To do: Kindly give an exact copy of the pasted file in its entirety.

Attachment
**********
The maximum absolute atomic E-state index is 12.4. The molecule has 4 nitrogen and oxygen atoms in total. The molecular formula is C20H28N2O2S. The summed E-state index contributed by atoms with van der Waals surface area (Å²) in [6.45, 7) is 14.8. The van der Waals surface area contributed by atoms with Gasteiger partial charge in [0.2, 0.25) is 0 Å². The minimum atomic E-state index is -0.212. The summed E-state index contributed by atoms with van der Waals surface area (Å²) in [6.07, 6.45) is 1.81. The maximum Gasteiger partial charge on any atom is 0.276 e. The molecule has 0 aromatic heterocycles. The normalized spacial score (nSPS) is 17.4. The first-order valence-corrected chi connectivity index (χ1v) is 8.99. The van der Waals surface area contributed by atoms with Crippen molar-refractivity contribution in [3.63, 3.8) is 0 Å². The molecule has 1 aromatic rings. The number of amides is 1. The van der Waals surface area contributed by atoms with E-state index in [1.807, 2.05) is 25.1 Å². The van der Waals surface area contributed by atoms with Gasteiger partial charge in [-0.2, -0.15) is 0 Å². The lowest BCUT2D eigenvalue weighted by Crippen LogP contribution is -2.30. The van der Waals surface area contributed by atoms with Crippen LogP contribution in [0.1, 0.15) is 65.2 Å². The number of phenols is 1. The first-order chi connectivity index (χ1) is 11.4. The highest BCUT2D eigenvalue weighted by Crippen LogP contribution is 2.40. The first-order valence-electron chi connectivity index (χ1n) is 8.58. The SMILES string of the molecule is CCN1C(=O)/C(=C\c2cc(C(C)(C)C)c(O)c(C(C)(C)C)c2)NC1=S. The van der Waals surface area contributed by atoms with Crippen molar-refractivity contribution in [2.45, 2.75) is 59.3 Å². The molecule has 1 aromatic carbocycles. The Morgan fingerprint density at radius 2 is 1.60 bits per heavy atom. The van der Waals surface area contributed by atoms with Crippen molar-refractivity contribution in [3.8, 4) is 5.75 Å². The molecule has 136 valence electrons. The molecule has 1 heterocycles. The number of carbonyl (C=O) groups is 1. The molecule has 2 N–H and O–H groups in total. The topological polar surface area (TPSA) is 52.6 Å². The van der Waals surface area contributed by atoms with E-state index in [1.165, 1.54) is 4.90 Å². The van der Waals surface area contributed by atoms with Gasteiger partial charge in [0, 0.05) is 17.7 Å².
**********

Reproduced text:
The maximum absolute atomic E-state index is 12.4. The molecule has 4 nitrogen and oxygen atoms in total. The molecular formula is C20H28N2O2S. The summed E-state index contributed by atoms with van der Waals surface area (Å²) in [6.45, 7) is 14.8. The van der Waals surface area contributed by atoms with Gasteiger partial charge in [0.2, 0.25) is 0 Å². The minimum atomic E-state index is -0.212. The summed E-state index contributed by atoms with van der Waals surface area (Å²) in [6.07, 6.45) is 1.81. The maximum Gasteiger partial charge on any atom is 0.276 e. The molecule has 0 aromatic heterocycles. The normalized spacial score (nSPS) is 17.4. The first-order valence-corrected chi connectivity index (χ1v) is 8.99. The van der Waals surface area contributed by atoms with Crippen molar-refractivity contribution in [3.63, 3.8) is 0 Å². The molecule has 1 aromatic rings. The number of amides is 1. The van der Waals surface area contributed by atoms with E-state index in [1.807, 2.05) is 25.1 Å². The van der Waals surface area contributed by atoms with Gasteiger partial charge in [-0.2, -0.15) is 0 Å². The lowest BCUT2D eigenvalue weighted by Crippen LogP contribution is -2.30. The van der Waals surface area contributed by atoms with Crippen LogP contribution in [0.1, 0.15) is 65.2 Å². The number of phenols is 1. The first-order chi connectivity index (χ1) is 11.4. The highest BCUT2D eigenvalue weighted by Crippen LogP contribution is 2.40. The first-order valence-electron chi connectivity index (χ1n) is 8.58. The SMILES string of the molecule is CCN1C(=O)/C(=C\c2cc(C(C)(C)C)c(O)c(C(C)(C)C)c2)NC1=S. The van der Waals surface area contributed by atoms with Crippen molar-refractivity contribution in [2.45, 2.75) is 59.3 Å². The molecule has 1 aromatic carbocycles. The Morgan fingerprint density at radius 2 is 1.60 bits per heavy atom. The van der Waals surface area contributed by atoms with Crippen molar-refractivity contribution in [3.8, 4) is 5.75 Å². The molecule has 136 valence electrons. The molecule has 1 heterocycles. The number of carbonyl (C=O) groups is 1. The molecule has 2 N–H and O–H groups in total. The topological polar surface area (TPSA) is 52.6 Å². The van der Waals surface area contributed by atoms with E-state index in [1.165, 1.54) is 4.90 Å². The van der Waals surface area contributed by atoms with Gasteiger partial charge in [0, 0.05) is 17.7 Å².